Radon Exposure Linked to CHIP Risk for Women With Ischemic Stroke

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Higher estimated risk for clonal hematopoiesis of indeterminate potential seen for those with ischemic but not hemorrhagic stroke

By Elana Gotkine HealthDay Reporter

THURSDAY, Jan. 4, 2024 (HealthDay News) — Radon exposure is associated with an increased risk for clonal hematopoiesis of indeterminate potential (CHIP) among postmenopausal women with ischemic stroke, according to a study published online Jan. 3 in Neurology.

Kurtis M. Anthony, M.P.H., from the Gillings School of Global Public Health at the University of North Carolina in Chapel Hill, and colleagues estimated the risk for CHIP related to radon by linking geocoded addresses of 10,799 Women’s Health Initiative Trans-Omics for Precision Medicine participants to U.S. Environmental Protection Agency-predicted, county-level, indoor average screening radon concentrations, categorized as zones 1, 2, and 3 (>4, 2 to 4, and <2 pCi/L, respectively). CHIP was defined as the presence of one or more leukemogenic driver mutations with variant allele frequency >0.02.

The researchers found that 9.0, 8.4, and 7.7 percent of participants had CHIP in zones 1, 2, and 3, respectively. Zones 2 and 1 were associated with a higher estimated risk for CHIP relative to zone 3 among participants with ischemic stroke (1.39 and 1.46, respectively), but not among those with hemorrhagic stroke or those without stroke. Among Trial of ORG 10172 in Acute Stroke Treatment subtyped cardioembolism or other ischemic etiologies, the corresponding estimates were particularly high, but estimates were not significantly increased for small vessel occlusion.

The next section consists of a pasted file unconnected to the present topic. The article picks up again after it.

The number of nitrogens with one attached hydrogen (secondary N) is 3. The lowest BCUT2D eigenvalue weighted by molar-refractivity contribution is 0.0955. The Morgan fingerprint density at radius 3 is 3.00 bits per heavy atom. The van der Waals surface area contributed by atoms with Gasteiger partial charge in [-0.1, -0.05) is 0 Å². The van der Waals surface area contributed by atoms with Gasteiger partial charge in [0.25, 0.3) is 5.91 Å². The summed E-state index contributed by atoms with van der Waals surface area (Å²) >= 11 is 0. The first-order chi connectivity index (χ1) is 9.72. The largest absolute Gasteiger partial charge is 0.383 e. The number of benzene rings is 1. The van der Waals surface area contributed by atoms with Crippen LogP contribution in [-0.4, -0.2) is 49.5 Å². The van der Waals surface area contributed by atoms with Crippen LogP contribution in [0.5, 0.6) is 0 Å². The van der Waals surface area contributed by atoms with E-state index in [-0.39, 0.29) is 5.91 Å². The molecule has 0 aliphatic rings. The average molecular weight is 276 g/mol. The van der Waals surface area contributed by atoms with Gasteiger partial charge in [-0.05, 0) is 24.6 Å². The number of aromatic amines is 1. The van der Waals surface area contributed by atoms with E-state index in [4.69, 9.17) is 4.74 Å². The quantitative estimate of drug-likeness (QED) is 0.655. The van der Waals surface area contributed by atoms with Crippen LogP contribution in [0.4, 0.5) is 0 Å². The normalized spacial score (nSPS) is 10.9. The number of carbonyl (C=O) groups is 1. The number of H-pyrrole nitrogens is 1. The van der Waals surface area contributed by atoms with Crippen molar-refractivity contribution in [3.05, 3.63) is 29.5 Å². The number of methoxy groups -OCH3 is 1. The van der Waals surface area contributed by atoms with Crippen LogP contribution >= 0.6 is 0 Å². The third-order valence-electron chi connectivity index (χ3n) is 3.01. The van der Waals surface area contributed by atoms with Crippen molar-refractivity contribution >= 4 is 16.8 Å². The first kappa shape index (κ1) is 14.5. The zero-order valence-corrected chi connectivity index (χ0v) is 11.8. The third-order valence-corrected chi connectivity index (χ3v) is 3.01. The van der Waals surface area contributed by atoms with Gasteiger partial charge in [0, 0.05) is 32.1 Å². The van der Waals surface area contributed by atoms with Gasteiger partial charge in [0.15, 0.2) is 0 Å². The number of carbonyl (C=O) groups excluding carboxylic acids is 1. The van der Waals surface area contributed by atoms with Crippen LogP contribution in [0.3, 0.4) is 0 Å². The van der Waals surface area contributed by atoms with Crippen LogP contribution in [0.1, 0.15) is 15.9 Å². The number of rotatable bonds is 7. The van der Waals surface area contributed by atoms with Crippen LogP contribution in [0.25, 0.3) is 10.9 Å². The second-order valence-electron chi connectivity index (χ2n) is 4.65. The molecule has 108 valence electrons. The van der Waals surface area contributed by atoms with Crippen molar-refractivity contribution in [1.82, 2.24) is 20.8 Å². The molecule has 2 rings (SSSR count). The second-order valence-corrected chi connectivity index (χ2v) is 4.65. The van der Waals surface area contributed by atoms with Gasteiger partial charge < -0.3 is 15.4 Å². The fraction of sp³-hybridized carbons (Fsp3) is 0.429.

“In conclusion, although the results do not support an association between radon and CHIP among postmenopausal women overall, they do suggest an association between radon and CHIP among participants with ischemic stroke,” the authors write.

Several authors disclosed ties to the biopharmaceutical industry.

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